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The Bay Area's First Soul Food Truck?

Plus, Oakland nonprofits host Food Day celebrations.

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The Bay Area is home to food trucks that specialize in Eritrean-Irish fusion cuisine, Hong Kong-style egg tarts and curry fish balls, and tacos of every conceivable ethnic origin, among countless others. So it's somewhat amazing to consider that Oakland resident Kenny Stuckey's new venture, Kenny's Heart & Soul, may become the first soul food truck in the Bay Area.

While there's a mobile soul food trailer in San Francisco and a handful of trucks that serve soul-food fusion concepts — i.e., twists on Southern-style grits or chicken and waffles — Stuckey said he wasn't aware of any truck that specializes in "strictly soul food."

Straight-up Southern soul food is precisely what Stuckey, a first-time food entrepreneur, plans to introduce to the Bay Area's street food scene: fried chicken, collard greens, potato salad, black-eyed peas, smothered steak, barbecued ribs, and more.

As for why there aren't other food trucks that specialize in the cuisine, Stuckey said he believes it's largely a matter of economics. Most notably, a new, fully equipped food truck often costs around $100,000. That initial barrier to entry, combined with the fact that soul food is a notoriously labor-intensive cuisine (and one that might seem less obviously lucrative than other, trendier food concepts), likely makes it cost-prohibitive for many.

Stuckey and his business partner have already purchased a truck, but still need to outfit it with a full kitchen. The project will cost upwards of $65,000 to complete, which is why, a year after Stuckey first started planning Kenny's Heart & Soul, the truck has yet to become a reality.

But even though a recently concluded $20,000 Kickstarter campaign fell well short of reaching its target, Stuckey said he hopes the truck will be able to hit the road within the next couple of months. He said he'll likely launch a new campaign on IndieGoGo, and is in talks with a number of private investors. Plus, Stuckey has applied for a $50,000 loan from the Oakland Business Development Corporation.

In the meantime, you can try Stuckey's food at a number of recurring pop-ups in Oakland. Every first Sunday, from 11 a.m. to 3 p.m., Stuckey serves a full soul-food menu outside the East Bay Church of Religious Science (4130 Telegraph Ave.). And twice a month — on First Fridays, from 5 p.m. to 9 p.m., and every third Saturday, from noon to 4:30 p.m. — he does a chicken fry at the Sacred Wheel Cheese and Specialty Market (4935 Shattuck Ave.).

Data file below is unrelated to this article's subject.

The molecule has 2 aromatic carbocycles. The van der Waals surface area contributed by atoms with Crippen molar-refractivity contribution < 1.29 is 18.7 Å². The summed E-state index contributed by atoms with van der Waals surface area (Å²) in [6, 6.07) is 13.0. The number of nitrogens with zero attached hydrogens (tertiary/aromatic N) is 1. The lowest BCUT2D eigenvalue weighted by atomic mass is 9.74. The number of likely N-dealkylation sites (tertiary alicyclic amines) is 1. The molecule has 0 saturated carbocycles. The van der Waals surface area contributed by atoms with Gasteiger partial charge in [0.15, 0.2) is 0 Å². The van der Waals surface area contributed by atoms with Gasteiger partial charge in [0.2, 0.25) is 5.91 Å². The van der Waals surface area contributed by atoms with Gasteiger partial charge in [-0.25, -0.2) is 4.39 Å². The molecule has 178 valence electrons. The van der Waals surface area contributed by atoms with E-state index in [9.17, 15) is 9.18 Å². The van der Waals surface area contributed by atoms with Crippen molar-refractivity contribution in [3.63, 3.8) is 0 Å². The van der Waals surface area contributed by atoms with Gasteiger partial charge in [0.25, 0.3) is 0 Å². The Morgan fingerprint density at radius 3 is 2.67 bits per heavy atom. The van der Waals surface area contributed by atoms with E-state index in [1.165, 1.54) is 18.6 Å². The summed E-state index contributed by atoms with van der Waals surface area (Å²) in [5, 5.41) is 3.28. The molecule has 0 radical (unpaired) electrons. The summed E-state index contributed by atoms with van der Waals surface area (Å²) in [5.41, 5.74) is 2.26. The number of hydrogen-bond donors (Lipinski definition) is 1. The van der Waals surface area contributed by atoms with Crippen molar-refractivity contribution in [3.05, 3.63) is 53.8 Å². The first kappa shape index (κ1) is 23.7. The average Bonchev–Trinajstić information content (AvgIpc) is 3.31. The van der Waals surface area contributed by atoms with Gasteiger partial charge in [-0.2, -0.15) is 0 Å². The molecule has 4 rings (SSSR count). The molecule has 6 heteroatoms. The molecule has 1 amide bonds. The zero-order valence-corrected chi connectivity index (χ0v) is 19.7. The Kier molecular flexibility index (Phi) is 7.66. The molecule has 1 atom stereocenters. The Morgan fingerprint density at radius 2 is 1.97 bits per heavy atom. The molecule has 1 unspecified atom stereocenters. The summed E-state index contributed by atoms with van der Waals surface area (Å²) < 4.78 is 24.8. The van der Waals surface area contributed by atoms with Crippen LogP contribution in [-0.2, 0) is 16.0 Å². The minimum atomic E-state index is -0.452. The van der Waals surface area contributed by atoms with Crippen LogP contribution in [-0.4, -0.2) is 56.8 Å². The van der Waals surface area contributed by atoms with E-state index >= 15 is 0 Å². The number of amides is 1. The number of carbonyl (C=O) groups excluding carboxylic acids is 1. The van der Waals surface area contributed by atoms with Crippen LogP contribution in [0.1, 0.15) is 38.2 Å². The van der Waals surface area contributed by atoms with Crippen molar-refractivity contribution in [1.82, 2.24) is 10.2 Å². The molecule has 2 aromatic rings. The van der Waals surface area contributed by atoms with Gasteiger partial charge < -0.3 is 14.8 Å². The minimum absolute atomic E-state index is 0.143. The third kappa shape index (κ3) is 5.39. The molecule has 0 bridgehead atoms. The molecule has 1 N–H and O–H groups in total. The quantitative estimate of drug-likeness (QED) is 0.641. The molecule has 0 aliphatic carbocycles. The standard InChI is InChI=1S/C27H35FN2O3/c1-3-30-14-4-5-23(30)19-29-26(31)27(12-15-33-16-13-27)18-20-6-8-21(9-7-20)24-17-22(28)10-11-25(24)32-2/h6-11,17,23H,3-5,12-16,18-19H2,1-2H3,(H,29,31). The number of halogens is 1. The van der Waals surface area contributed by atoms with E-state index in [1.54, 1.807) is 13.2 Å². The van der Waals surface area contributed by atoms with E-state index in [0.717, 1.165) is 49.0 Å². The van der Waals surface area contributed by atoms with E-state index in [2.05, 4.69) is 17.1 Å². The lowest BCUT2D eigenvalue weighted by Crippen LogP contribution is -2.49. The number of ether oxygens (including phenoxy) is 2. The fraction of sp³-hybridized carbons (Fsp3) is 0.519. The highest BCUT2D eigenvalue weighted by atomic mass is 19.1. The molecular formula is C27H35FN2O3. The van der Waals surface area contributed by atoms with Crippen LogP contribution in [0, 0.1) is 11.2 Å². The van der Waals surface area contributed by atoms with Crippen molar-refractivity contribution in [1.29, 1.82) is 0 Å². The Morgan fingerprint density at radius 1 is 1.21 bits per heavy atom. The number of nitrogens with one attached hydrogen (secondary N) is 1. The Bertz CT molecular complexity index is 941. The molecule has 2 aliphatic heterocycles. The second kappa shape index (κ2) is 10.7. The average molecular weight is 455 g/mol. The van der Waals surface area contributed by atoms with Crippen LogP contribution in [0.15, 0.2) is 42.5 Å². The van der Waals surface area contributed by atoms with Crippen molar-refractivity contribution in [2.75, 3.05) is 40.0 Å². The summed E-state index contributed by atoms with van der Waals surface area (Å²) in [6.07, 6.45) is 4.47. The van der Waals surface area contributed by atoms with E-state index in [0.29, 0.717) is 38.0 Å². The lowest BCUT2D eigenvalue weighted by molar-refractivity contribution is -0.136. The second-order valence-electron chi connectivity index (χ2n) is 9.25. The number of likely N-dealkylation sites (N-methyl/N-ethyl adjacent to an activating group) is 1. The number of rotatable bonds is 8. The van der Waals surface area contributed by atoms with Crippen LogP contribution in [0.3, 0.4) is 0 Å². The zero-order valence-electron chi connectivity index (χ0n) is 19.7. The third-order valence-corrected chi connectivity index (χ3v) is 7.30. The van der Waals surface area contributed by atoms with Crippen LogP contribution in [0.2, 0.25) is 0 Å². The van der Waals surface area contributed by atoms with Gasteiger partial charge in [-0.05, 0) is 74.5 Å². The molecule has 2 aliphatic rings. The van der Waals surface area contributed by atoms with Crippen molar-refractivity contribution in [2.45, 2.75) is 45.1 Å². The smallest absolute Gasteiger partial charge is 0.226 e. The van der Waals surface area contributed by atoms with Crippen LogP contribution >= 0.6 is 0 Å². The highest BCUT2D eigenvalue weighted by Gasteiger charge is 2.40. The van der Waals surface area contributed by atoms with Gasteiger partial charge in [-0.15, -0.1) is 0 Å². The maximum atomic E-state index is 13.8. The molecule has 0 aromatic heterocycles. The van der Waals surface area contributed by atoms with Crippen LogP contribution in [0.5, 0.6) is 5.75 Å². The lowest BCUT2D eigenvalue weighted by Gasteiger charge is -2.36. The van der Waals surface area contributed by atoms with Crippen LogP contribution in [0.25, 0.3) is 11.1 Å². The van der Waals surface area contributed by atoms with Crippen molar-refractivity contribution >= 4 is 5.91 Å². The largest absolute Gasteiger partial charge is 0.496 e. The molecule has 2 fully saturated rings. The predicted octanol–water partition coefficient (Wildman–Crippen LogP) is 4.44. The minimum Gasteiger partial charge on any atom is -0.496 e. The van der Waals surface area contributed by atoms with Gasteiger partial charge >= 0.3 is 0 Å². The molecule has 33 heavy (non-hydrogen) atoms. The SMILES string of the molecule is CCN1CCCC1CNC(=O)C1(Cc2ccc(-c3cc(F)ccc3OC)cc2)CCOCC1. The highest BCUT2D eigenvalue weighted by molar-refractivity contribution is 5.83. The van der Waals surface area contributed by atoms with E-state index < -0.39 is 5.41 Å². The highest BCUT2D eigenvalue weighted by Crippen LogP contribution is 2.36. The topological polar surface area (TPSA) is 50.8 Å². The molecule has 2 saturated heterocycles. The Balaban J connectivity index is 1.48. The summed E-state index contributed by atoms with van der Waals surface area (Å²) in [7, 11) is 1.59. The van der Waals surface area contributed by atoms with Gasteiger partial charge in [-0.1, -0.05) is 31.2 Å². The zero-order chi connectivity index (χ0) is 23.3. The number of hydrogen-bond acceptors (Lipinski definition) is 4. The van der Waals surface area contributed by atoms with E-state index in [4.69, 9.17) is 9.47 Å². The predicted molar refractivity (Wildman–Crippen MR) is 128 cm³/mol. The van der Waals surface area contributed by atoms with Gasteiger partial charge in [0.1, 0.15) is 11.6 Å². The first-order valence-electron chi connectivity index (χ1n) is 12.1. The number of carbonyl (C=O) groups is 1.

I had a chance to sample Stuckey's chicken wings at a recent First Friday pop-up. Priced at $3.50 apiece, they're huge, three-bone specimens — "pterodactyl wings," as Stuckey called them. He seasons the wings with a proprietary spice blend, brines them, and dusts them with just a little bit of flour before dropping them in the deep-fryer: "I really think that people should get chicken and not batter," he explained. They're good, juicy wings.

The next Sacred Wheel chicken fry will happen from noon to 7 p.m. on Saturday, October 26 — the fourth Saturday of the month instead of the third, in order to coincide with a party that the cheese shop will be throwing.

Food Day 2013

First celebrated in 1975, Food Day was conceived by the Washington, DC-based Center for Science in the Public Interest (CSPI) as an Earth Day-like holiday designed to increase public awareness about the most pressing food-related issues of the time: the danger of exposing children to too much sugar, the environmental impact of large-scale agricultural practices, the threat that corporate farming posed to small family farmers, among others.

Given the fact that many of those issues continue to loom large, it's no surprise that CSPI decided to reinstate Food Day — which only lasted a few years in its first incarnation — in 2011. According to Lilia Smelkova, CSPI's Food Day campaign manager, the idea was to unify the sustainable food movement with all of its separate submovements — organic food, Slow Food, food access, etc. — under one platform.

Held on Thursday, October 24, this year's event will focus on food education, Smelkova said. There will be Food Day celebrations at about 300 university campuses, including UC Berkeley, which will host cooking demonstrations and tastings of local foods from 11 a.m. to 2 p.m. on Upper Sproul Plaza.

In Oakland, the Jack London Square Farmers' Market and Pacific Coast Farmers' Market Association are putting together a Food Day Pop-Up and Beer Garden that will take place on Sunday, October 27, from 3 p.m. to 7 p.m. at Old Oakland's La Borinqueña Mex-icatessen (582 7th St.). Organizer Sarah Trent told What the Fork that the event will feature an organic vegetable stand, mobile food vendors, and food artisans from Kitchener Oakland, and a local chef will be on hand to demonstrate how to use less-familiar items of seasonal produce. Beer will be provided by Linden Street Brewery and Almanac Beer Co. Proceeds from beer sales will benefit the association's Market Match program, which gives food stamp recipients extra money to buy fresh produce at participating farmers' markets.

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